DrinkWire is Liquor.com's showcase for the best articles, recipe and reviews from the web's top writers and bloggers. In this post, Alcohol Professor offers opinions on Esquire's new cocktail guide.


There’s no room for “locker room talk“, bullying, name calling or judging of others based on their drink choices. And no incoherent babbling. That’s for amateurs, not—according to the words of drinks historian and longtime spirits columnist David Wondrich—how one drinks like a man.

A man worth his salt (and a woman worth hers) drinks. Not aggressively.But rather in a way that is ‘part of our lives, both work and social, and, to us, it seems as if drinking improves both parts.

Those parts are improved when one pairs the situation with whatever suits it best, or is at hand; from a dry Martini to whiskey neat, a good IPA or the Tecate dressed. This is how a man drinks and this book shows you the way.

Subtitled “The Only Cocktail Guide Anyone Really Needs” the bright red volume lives up to its promise.A compilation of Esquire Magazine drinks columns from back as far as the 1930s, each chapter guides novice drinkers and spirits aficionados succinctly through the basics of bar tools, essential techniques (and some neat tricks known officially as “A Few Seemingly Fussy Things That Are Actually Worth It”), as well as seven essential cocktail formulas (a.k.a. building blocks for constructing every kind of drink).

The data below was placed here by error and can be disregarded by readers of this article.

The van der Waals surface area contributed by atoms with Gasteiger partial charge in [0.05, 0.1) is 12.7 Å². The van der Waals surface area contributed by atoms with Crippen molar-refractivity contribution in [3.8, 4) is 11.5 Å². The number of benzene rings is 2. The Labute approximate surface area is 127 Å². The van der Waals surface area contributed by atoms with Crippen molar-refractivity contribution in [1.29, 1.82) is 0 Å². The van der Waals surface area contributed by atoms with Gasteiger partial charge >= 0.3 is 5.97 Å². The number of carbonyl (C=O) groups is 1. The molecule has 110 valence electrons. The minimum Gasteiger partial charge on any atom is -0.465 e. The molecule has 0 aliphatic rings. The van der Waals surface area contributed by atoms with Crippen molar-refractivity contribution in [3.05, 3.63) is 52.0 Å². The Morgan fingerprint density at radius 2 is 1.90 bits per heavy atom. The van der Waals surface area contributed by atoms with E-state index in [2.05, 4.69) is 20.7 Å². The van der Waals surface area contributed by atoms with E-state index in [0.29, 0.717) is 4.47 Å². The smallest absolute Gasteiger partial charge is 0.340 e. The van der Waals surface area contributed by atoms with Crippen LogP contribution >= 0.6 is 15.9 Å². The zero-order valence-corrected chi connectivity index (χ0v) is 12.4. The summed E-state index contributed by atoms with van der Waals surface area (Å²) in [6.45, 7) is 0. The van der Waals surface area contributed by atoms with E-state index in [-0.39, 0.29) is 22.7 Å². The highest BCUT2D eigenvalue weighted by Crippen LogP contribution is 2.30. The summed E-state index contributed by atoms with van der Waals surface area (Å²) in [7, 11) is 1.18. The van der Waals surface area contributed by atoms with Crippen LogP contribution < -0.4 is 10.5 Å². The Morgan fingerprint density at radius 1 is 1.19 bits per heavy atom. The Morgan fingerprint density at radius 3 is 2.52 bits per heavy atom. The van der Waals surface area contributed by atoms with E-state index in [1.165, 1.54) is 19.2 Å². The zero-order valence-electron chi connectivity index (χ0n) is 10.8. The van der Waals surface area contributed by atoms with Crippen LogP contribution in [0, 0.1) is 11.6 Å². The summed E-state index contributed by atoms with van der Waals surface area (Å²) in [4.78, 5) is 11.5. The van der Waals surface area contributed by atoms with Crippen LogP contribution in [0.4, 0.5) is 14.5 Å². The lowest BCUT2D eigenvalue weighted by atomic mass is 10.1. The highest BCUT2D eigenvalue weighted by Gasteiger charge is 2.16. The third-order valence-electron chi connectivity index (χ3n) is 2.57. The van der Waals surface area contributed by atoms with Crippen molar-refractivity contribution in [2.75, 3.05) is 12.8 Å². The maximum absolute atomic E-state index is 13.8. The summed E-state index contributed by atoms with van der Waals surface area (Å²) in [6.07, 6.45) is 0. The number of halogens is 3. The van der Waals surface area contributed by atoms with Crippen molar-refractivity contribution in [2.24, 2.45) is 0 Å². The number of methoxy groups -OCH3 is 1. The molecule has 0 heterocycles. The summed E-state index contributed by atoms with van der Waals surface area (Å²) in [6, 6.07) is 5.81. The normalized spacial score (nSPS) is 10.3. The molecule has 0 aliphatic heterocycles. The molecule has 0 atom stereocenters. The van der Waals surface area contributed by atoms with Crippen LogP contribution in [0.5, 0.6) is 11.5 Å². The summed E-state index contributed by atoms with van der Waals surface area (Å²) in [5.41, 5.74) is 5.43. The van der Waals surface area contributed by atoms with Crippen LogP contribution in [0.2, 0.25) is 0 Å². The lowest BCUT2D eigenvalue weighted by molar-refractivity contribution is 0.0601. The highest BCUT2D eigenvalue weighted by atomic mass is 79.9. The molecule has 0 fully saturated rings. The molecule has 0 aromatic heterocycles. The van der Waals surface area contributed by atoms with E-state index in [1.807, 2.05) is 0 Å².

There’s advice to a young drinker, a chapter about recognizing the stages of drinking (wise men know to stop at three, brazen hedonists head on to four for memorable, or un-remembered evenings) – whether you go for one, two, three, four or more. What this book doesn’t do is judge.


What it does do is convey a veneer of sophistication over readers as they flip through recipes that stretch back to centuries past and absorb articles from Esquire. This book successfully achieves its goals of illuminating the joys of drinking, uncovering the history of spirits and the lore behind cocktails, and highlights the mores of society gathering around a glass and with small bites in front of a bar since just after the Roaring 20s.

While some of these drinks, the bar snacks (and even the title) may sound more old fashioned than the Old Fashioned, every one of these drinks can stand the test of time and has its rightful place whether you’re Today’s Man or a Thoroughly Modern Millie looking for an aperitif or a punch that’ll fill up a crowd and bowl them over.

Drink Like a Man is out now from Chronicle Books, $22.95.